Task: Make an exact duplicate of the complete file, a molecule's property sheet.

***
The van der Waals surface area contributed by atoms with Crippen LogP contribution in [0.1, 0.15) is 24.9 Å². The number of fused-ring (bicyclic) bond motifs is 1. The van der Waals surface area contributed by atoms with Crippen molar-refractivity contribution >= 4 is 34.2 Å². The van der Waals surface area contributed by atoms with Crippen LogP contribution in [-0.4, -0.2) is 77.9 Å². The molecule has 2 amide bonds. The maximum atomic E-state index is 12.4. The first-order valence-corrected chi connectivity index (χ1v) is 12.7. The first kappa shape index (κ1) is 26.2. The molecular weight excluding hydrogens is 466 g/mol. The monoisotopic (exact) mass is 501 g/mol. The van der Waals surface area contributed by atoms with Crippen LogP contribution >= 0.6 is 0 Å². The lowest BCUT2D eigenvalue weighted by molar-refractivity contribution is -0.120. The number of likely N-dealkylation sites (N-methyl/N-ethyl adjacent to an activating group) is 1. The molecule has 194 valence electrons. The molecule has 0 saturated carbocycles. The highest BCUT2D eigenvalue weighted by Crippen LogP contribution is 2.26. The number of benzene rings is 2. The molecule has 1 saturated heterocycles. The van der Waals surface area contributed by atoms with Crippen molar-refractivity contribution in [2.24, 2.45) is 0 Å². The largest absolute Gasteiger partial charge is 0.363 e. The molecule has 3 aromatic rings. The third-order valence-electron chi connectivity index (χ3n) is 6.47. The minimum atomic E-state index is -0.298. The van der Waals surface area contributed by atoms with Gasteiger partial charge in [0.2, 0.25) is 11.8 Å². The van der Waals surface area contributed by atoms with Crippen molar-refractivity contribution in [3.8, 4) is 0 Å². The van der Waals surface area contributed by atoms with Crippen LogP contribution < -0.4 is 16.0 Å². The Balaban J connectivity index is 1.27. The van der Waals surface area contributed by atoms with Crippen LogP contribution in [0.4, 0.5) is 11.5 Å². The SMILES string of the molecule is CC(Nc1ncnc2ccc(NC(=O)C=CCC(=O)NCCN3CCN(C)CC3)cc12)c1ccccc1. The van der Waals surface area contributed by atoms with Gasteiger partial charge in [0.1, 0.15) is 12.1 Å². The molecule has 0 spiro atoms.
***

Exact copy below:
The van der Waals surface area contributed by atoms with Crippen LogP contribution in [0.1, 0.15) is 24.9 Å². The number of fused-ring (bicyclic) bond motifs is 1. The van der Waals surface area contributed by atoms with Crippen molar-refractivity contribution >= 4 is 34.2 Å². The van der Waals surface area contributed by atoms with Crippen LogP contribution in [-0.4, -0.2) is 77.9 Å². The molecule has 2 amide bonds. The maximum atomic E-state index is 12.4. The first-order valence-corrected chi connectivity index (χ1v) is 12.7. The first kappa shape index (κ1) is 26.2. The molecular weight excluding hydrogens is 466 g/mol. The monoisotopic (exact) mass is 501 g/mol. The van der Waals surface area contributed by atoms with Crippen LogP contribution >= 0.6 is 0 Å². The lowest BCUT2D eigenvalue weighted by molar-refractivity contribution is -0.120. The number of likely N-dealkylation sites (N-methyl/N-ethyl adjacent to an activating group) is 1. The molecule has 194 valence electrons. The molecule has 0 saturated carbocycles. The highest BCUT2D eigenvalue weighted by Crippen LogP contribution is 2.26. The number of benzene rings is 2. The molecule has 1 saturated heterocycles. The van der Waals surface area contributed by atoms with Crippen molar-refractivity contribution in [2.24, 2.45) is 0 Å². The largest absolute Gasteiger partial charge is 0.363 e. The molecule has 3 aromatic rings. The third-order valence-electron chi connectivity index (χ3n) is 6.47. The minimum atomic E-state index is -0.298. The van der Waals surface area contributed by atoms with Gasteiger partial charge in [0.2, 0.25) is 11.8 Å². The van der Waals surface area contributed by atoms with Crippen molar-refractivity contribution in [3.8, 4) is 0 Å². The van der Waals surface area contributed by atoms with Crippen LogP contribution < -0.4 is 16.0 Å². The Balaban J connectivity index is 1.27. The van der Waals surface area contributed by atoms with Crippen LogP contribution in [0.4, 0.5) is 11.5 Å². The SMILES string of the molecule is CC(Nc1ncnc2ccc(NC(=O)C=CCC(=O)NCCN3CCN(C)CC3)cc12)c1ccccc1. The van der Waals surface area contributed by atoms with Gasteiger partial charge in [0.1, 0.15) is 12.1 Å². The molecule has 0 spiro atoms.